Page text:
aQuellé Tour Durban homecoming for van de Winkel

Giant killer Stedman ready to impress at his hometown major
aQuellé Tour Durban set to celebrate this weekend

aQuellé Tour Durban homecoming for van de Winkel

Fresh from her podium finish at the 947 Ride Joburg on the weekend, Sandton City Cycle Nation’s Johanna van de Winkel is looking forward to racing the aQuellé Tour Durban in the province of her birth on Sunday, 28 November.

This year’s race has seen the establishment of a specific race just for the elite riders and the teams across the men’s and women’s races will fight it out over 101km of fast-flowing M4 highway between the iconic Moses Mabhida Stadium and Mdloti.

Van de Winkel’s elite racing career has spanned over a decade with her representing South Africa in the road race at the 2012 Olympic Games in London and she will be taking a step back from the elite side of things in 2022.

“At the end of the year I am moving down to Hillcrest from Johannesburg with my family which we are excited about,” Van de Winkel said.

“It’s always special to race in KwaZulu-Natal and it’s always held an important place in my heart because I was brought up in the province and it’s going to be an awesome experience racing there again.

“I want to move into more of a mentoring role and use my experience on the international stage to try and help the next generation of women road riders in the country.”

From her win at the famous 947 Cycle Tour in 2009 to her Olympic debut to racing on the European circuit, Van de Winkel’s international experience is an important asset that she wants to use in educating the next generation.

“The ultimate goal for all our local riders is to get onto a European team and race internationally and going into the end of this year and the beginning of next year it’s important that the girls get noticed.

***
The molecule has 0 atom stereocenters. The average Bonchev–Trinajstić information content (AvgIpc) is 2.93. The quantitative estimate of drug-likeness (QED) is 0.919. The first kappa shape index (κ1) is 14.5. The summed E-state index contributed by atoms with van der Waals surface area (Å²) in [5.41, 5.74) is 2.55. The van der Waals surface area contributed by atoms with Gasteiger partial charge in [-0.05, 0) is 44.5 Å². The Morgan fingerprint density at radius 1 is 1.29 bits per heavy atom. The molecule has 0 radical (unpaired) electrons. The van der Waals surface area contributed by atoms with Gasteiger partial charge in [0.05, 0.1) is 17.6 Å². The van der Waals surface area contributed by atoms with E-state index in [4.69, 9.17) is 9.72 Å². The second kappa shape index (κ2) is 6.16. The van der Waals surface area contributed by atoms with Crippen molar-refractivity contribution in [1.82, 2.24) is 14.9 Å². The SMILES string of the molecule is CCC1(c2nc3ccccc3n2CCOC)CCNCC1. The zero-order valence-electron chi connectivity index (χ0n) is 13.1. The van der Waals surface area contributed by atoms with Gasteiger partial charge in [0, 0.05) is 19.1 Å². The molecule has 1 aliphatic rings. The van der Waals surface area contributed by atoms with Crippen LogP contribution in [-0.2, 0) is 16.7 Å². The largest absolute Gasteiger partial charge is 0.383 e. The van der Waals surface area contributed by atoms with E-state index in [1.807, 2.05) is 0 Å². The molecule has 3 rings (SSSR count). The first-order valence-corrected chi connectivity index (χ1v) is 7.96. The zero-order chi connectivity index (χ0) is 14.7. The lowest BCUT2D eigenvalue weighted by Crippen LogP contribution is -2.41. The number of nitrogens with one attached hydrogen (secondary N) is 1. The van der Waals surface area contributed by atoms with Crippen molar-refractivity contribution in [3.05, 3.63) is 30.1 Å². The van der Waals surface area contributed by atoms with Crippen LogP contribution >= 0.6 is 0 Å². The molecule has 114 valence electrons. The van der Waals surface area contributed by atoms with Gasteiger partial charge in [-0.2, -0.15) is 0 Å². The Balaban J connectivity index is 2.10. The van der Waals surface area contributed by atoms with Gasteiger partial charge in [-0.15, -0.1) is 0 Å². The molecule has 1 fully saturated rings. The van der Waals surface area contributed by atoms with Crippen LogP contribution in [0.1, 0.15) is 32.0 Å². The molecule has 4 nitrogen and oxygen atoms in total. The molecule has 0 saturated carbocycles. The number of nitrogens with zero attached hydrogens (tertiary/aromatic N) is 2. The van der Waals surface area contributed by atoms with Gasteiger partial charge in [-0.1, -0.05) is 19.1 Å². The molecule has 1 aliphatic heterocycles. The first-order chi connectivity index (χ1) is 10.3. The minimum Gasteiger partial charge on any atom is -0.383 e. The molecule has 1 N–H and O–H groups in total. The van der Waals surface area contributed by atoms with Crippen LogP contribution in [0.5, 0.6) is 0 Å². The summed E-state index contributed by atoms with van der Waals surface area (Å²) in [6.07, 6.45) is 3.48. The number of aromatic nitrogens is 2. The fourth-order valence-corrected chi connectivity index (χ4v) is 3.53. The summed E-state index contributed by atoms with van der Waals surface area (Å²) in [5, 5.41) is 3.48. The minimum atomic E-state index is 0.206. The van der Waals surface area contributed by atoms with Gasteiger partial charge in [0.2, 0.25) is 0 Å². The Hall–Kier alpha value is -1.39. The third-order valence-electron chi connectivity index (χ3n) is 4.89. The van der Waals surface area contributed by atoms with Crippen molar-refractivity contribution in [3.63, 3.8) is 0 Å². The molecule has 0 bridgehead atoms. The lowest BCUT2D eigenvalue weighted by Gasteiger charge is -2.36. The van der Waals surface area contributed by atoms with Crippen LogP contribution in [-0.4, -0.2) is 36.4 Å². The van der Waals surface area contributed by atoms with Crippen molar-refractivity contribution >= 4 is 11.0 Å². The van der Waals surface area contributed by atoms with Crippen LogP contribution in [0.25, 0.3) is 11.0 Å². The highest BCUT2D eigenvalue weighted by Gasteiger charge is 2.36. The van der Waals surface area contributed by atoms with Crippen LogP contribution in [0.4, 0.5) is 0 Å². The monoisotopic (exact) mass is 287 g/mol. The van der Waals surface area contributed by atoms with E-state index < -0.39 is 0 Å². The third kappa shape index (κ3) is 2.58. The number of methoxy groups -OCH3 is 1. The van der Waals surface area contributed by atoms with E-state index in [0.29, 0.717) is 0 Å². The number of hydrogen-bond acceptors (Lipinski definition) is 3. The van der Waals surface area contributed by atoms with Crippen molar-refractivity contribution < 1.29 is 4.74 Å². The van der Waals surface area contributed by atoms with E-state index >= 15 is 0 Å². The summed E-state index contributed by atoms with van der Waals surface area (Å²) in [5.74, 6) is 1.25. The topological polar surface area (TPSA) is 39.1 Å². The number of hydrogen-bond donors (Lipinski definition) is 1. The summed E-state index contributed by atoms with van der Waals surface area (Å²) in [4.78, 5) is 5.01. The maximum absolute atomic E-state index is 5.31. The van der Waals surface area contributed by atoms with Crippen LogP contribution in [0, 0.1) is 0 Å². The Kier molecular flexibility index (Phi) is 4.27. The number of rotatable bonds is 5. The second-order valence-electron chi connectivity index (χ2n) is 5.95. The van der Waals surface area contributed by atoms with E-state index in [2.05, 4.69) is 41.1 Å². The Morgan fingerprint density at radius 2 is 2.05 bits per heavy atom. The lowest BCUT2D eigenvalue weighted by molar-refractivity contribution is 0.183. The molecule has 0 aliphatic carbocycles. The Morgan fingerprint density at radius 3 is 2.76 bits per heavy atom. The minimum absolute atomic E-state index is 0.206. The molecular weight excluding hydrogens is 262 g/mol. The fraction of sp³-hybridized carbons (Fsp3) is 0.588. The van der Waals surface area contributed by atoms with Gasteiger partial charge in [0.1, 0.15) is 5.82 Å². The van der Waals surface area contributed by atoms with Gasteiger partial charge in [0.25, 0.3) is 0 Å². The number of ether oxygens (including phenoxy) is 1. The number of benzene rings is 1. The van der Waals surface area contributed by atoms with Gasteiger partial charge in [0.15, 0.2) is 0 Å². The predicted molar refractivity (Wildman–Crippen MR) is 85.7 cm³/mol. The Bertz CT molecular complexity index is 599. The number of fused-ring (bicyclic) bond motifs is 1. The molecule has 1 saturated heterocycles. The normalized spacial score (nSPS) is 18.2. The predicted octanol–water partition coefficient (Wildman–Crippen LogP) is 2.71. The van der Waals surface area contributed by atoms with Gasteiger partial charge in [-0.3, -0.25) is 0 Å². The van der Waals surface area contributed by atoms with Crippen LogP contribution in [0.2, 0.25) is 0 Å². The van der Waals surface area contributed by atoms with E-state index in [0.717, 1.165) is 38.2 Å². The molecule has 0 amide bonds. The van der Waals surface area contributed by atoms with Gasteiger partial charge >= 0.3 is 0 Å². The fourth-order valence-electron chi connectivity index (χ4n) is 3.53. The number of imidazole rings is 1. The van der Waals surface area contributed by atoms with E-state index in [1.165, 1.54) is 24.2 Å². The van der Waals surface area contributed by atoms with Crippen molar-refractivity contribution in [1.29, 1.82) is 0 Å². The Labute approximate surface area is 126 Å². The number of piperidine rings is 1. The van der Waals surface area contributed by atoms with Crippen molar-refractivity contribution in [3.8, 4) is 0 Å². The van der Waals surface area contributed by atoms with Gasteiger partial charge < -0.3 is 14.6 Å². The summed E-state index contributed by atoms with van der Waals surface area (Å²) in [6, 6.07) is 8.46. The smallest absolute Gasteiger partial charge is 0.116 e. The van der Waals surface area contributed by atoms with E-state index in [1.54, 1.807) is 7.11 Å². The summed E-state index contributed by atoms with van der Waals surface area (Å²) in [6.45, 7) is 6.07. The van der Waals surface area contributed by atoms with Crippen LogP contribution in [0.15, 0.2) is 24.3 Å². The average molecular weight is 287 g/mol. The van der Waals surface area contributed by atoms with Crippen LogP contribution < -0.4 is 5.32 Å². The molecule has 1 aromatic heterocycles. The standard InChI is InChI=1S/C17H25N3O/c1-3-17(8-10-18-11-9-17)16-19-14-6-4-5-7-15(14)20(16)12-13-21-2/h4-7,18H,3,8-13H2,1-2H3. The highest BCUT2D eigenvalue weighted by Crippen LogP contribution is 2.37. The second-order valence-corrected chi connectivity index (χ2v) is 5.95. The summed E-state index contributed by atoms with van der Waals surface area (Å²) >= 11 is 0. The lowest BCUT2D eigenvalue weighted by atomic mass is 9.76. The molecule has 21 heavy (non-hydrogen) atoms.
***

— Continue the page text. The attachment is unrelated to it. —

“There is not a lot of support for South African cyclists and they need support and sponsors to fulfill their dreams of racing overseas.

“It’s important that they know the challenges and what it takes to race in that environment so I want to do my little bit to help them be as best prepared as possible.”

Despite Van de Winkel’s move away from the sharp end of the elite women’s field she doesn’t feel that she is off the pace heading into Durban’s classic next weekend.

“After the Olympics in 2012 I took a break to start a family but now I feel like I am pretty close to the level I was when I was racing overseas and feel just as strong as I did then.

“I’m not saying I would be able to compete in Europe but I feel good and my training schedules have changed a lot with shorter, more intense sessions.

“Because of the family my training had to adjust quite a bit but I am feeling good going into the Tour Durban,” she added.